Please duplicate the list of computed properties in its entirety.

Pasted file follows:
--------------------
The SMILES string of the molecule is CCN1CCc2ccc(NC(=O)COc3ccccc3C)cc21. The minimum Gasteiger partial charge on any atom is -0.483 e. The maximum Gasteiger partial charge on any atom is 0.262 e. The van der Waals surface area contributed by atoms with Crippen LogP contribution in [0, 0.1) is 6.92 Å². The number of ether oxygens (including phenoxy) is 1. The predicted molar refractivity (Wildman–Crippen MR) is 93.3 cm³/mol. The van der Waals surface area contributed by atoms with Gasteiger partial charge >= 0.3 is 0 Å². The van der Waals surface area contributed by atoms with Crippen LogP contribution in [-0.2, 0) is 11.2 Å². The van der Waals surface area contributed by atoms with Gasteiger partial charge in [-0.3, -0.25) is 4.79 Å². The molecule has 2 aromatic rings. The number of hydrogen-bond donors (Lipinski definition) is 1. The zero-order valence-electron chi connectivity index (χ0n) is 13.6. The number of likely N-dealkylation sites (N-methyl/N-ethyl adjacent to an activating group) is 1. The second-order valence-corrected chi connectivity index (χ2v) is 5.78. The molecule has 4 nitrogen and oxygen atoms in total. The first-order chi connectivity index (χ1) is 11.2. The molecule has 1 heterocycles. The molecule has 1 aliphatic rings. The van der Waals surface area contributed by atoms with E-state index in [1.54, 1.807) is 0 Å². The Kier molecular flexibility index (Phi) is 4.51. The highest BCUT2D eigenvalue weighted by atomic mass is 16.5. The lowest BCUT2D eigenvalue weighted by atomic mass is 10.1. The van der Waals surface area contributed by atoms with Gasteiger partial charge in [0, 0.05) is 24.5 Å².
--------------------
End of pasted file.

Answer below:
The SMILES string of the molecule is CCN1CCc2ccc(NC(=O)COc3ccccc3C)cc21. The minimum Gasteiger partial charge on any atom is -0.483 e. The maximum Gasteiger partial charge on any atom is 0.262 e. The van der Waals surface area contributed by atoms with Crippen LogP contribution in [0, 0.1) is 6.92 Å². The number of ether oxygens (including phenoxy) is 1. The predicted molar refractivity (Wildman–Crippen MR) is 93.3 cm³/mol. The van der Waals surface area contributed by atoms with Gasteiger partial charge >= 0.3 is 0 Å². The van der Waals surface area contributed by atoms with Crippen LogP contribution in [-0.2, 0) is 11.2 Å². The van der Waals surface area contributed by atoms with Gasteiger partial charge in [-0.3, -0.25) is 4.79 Å². The molecule has 2 aromatic rings. The number of hydrogen-bond donors (Lipinski definition) is 1. The zero-order valence-electron chi connectivity index (χ0n) is 13.6. The number of likely N-dealkylation sites (N-methyl/N-ethyl adjacent to an activating group) is 1. The second-order valence-corrected chi connectivity index (χ2v) is 5.78. The molecule has 4 nitrogen and oxygen atoms in total. The first-order chi connectivity index (χ1) is 11.2. The molecule has 1 heterocycles. The molecule has 1 aliphatic rings. The van der Waals surface area contributed by atoms with E-state index in [1.54, 1.807) is 0 Å². The Kier molecular flexibility index (Phi) is 4.51. The highest BCUT2D eigenvalue weighted by atomic mass is 16.5. The lowest BCUT2D eigenvalue weighted by atomic mass is 10.1. The van der Waals surface area contributed by atoms with Gasteiger partial charge in [0, 0.05) is 24.5 Å².